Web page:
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Volume 46 Number 6, 2009
   Pages 667 — 672

Pathology of blast-related brain injury

Jeffery D. Kocsis, PhD;1-2* Alan Tessler, MD3

1Department of Neurology and Center for Neuroscience and Regeneration Research, Yale University School of
Medicine, New Haven, CT; 2Rehabilitation Research Center, Department of Veterans Affairs (VA) Connecticut
Healthcare System, West Haven, CT; 3Philadelphia VA Medical Center, Department of Neurology, Philadelphia, PA

Abstract — Blasts are responsible for about two-thirds of the combat injuries in Operation Iraqi Freedom and Operation Enduring Freedom, which include at least 1,200 traumatic brain injuries. Blasts inflict damage to the brain directly and by causing injuries to other organs, resulting in air emboli, hypoxia, and shock. Direct injuries to the brain result from rapid shifts in air pressure (primary blast injury), from impacts with munitions fragments and other objects propelled by the explosion (secondary blast injury), and from collisions with objects and rapid acceleration of individuals propelled by the explosion (tertiary blast injury). Tertiary injury can occur from a building or other structure collapsing and from an individual being thrown by the blast wind. The pathological consequences of secondary and tertiary blast injuries are very likely to be similar to those of other types of mechanical trauma seen in civilian life. The damage attributable to the specific effects of a blast, however, has received little study, although it has been assumed to include the focal and diffuse lesions characteristic of closed head injuries. Available clinical studies of blast injuries show focal damage similar to that found in other types of closed head injuries but have not determined whether diffuse axonal injury also occurs. In this article, we will try to reach a better understanding of the specific pathology of blast-related brain injury by reviewing the available experimental studies and the autopsy reports of victims of terrorist attacks and military casualties dating back to World War I.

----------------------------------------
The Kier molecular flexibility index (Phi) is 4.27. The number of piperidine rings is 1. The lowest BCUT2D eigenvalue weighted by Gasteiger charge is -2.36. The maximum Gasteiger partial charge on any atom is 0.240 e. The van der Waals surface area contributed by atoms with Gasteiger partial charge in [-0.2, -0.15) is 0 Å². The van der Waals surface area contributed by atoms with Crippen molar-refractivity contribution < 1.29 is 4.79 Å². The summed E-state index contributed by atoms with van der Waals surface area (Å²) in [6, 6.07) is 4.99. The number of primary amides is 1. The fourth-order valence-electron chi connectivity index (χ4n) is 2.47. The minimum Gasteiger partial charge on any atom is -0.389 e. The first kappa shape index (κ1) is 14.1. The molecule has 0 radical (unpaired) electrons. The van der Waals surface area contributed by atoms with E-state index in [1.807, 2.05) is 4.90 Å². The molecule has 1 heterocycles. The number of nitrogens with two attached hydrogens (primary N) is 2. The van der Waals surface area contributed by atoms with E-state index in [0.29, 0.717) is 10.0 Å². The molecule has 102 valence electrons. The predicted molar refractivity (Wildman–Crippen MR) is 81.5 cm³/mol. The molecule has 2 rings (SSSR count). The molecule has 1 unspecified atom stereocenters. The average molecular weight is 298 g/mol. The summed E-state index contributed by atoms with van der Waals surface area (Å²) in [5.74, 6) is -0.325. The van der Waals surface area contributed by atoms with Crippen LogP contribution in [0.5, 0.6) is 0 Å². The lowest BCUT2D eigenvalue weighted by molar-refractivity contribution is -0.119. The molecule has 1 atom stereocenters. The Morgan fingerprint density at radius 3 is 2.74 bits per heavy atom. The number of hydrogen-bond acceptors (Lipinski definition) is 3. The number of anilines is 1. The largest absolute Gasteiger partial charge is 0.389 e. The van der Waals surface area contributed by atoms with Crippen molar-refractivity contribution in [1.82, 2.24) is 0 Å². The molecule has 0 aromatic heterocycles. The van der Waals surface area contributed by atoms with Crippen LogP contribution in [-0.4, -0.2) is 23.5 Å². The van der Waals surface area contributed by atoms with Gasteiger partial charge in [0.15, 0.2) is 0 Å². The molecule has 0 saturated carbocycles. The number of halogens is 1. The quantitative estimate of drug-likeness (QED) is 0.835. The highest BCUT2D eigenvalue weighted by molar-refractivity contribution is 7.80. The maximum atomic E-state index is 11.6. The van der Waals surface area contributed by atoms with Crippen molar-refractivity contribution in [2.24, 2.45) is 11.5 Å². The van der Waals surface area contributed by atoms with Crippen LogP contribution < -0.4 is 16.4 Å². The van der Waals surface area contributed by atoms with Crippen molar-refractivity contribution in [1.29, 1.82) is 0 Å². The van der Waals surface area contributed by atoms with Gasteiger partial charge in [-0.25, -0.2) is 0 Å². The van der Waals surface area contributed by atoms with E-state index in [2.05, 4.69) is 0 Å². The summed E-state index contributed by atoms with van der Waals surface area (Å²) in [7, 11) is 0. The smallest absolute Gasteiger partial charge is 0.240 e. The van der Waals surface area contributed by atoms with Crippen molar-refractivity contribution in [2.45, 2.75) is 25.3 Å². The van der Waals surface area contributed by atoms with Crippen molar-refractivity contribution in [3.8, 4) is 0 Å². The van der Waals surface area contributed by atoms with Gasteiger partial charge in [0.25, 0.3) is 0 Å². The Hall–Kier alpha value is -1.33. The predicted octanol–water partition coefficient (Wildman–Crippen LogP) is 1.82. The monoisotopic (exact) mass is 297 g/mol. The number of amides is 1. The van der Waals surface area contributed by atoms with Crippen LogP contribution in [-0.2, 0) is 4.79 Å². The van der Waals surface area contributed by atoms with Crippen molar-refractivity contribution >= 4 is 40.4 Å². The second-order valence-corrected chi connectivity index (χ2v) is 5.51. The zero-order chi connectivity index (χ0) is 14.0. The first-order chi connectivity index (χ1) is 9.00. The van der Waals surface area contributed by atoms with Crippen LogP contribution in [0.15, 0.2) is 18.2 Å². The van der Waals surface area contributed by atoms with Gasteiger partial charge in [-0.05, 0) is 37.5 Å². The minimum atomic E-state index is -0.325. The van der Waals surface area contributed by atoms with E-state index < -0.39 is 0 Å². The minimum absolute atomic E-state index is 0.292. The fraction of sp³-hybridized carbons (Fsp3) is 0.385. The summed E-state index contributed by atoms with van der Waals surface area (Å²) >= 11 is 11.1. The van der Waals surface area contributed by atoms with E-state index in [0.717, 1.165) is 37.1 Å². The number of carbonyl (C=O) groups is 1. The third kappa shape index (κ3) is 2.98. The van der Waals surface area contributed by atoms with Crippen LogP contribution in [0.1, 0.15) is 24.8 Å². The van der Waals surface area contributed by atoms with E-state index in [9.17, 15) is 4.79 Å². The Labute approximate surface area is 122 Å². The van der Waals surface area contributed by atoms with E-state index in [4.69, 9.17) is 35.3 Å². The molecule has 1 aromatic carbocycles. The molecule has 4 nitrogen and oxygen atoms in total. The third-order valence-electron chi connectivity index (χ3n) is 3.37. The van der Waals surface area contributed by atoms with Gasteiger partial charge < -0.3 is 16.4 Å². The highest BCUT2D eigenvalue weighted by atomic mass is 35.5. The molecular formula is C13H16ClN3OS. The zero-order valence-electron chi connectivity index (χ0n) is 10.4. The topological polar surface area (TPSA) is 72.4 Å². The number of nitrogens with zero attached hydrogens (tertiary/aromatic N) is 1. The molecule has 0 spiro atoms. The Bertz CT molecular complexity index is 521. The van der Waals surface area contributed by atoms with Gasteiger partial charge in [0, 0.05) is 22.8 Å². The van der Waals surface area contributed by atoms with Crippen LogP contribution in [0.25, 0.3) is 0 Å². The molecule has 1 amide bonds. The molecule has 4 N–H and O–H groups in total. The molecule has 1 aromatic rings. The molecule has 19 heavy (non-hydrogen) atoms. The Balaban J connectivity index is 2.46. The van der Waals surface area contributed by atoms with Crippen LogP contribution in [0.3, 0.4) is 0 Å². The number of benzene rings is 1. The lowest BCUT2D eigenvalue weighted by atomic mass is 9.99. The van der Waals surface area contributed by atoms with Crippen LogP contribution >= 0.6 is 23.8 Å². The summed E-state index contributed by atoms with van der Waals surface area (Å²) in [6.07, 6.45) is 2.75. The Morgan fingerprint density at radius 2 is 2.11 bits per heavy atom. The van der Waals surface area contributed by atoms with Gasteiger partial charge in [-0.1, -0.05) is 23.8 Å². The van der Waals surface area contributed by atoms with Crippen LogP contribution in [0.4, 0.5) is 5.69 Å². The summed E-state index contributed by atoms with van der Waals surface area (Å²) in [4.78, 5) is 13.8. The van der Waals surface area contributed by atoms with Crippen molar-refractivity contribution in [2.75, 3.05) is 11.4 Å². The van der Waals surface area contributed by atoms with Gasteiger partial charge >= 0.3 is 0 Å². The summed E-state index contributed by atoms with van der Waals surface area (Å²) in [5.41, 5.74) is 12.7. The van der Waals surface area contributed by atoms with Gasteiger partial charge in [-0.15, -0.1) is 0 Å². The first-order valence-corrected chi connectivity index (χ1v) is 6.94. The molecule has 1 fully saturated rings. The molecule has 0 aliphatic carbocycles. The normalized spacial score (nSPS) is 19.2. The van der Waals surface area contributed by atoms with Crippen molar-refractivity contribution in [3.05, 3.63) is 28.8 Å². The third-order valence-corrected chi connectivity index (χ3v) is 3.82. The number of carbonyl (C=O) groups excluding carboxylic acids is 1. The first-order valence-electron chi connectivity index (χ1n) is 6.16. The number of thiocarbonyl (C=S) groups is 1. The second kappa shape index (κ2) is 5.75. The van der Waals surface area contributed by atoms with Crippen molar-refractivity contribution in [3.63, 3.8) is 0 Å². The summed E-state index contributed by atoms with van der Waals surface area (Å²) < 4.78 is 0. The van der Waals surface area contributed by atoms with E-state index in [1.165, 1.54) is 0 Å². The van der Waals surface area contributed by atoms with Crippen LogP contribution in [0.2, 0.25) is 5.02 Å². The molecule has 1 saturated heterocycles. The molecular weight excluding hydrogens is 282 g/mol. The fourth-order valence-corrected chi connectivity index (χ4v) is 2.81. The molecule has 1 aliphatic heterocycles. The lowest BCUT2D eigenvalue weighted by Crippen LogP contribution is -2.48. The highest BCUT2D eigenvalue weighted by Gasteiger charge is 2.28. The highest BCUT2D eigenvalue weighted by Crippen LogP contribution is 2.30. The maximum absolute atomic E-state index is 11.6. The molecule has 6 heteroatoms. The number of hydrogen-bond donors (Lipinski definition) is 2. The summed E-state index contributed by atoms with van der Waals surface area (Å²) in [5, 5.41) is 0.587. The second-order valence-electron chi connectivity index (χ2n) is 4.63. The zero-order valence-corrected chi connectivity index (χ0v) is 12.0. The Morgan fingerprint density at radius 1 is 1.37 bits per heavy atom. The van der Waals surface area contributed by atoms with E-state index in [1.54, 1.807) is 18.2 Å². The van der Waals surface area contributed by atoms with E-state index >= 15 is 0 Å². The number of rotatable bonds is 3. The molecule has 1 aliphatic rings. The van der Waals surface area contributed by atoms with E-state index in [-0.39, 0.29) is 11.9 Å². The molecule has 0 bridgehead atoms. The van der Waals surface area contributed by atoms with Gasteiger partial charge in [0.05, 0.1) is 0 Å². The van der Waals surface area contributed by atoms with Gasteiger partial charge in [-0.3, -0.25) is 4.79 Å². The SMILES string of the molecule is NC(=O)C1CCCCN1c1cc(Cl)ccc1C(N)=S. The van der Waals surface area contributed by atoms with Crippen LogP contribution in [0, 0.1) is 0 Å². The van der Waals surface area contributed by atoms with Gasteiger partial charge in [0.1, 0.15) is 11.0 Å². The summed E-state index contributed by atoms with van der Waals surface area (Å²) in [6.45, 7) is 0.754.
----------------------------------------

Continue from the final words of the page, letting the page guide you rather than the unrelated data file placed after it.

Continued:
Key words: barotrauma, blast injury, blast overpressure, blast-related brain injury, blast underpressure, central nervous system, closed head injury, improvised explosive devices, neuropathology, traumatic brain injury.

Abbreviations: CNS = central nervous system, CSF = cerebrospinal fluid, IED = improvised explosive device, TBI = traumatic brain injury, WW = World War.
*Address all correspondence to Jeffery D. Kocsis, PhD; Yale University School of Medicine, Neuroscience Research Center (127A), VA CT Healthcare System, West Haven, CT 06516; 203-937-3802; fax: 203-937-3801.
Email: jeffery.kocsis@yale.edu

Improvised explosive devices (IEDs) are being increasingly used in insurgent and terrorist activities. Injuries caused by IEDs result from blast wave-induced changes in atmospheric pressure (primary blast injury), from objects projected from the blasts into people (secondary blast injury), and from people being propelled from the blast (tertiary blast injury) [1-2]. A recent study found that 47 percent of blast-related injuries in Iraq involved the head [3]. Early literature describes a condition in which soldiers coming in contact with powerful explosions were rendered unconscious or dazed when no external injury was noted. Upon regaining consciousness, these soldiers reported severe headache, tinnitus, retrograde and anterograde amnesia, tremors, and hypersensitivity to noise [4-6].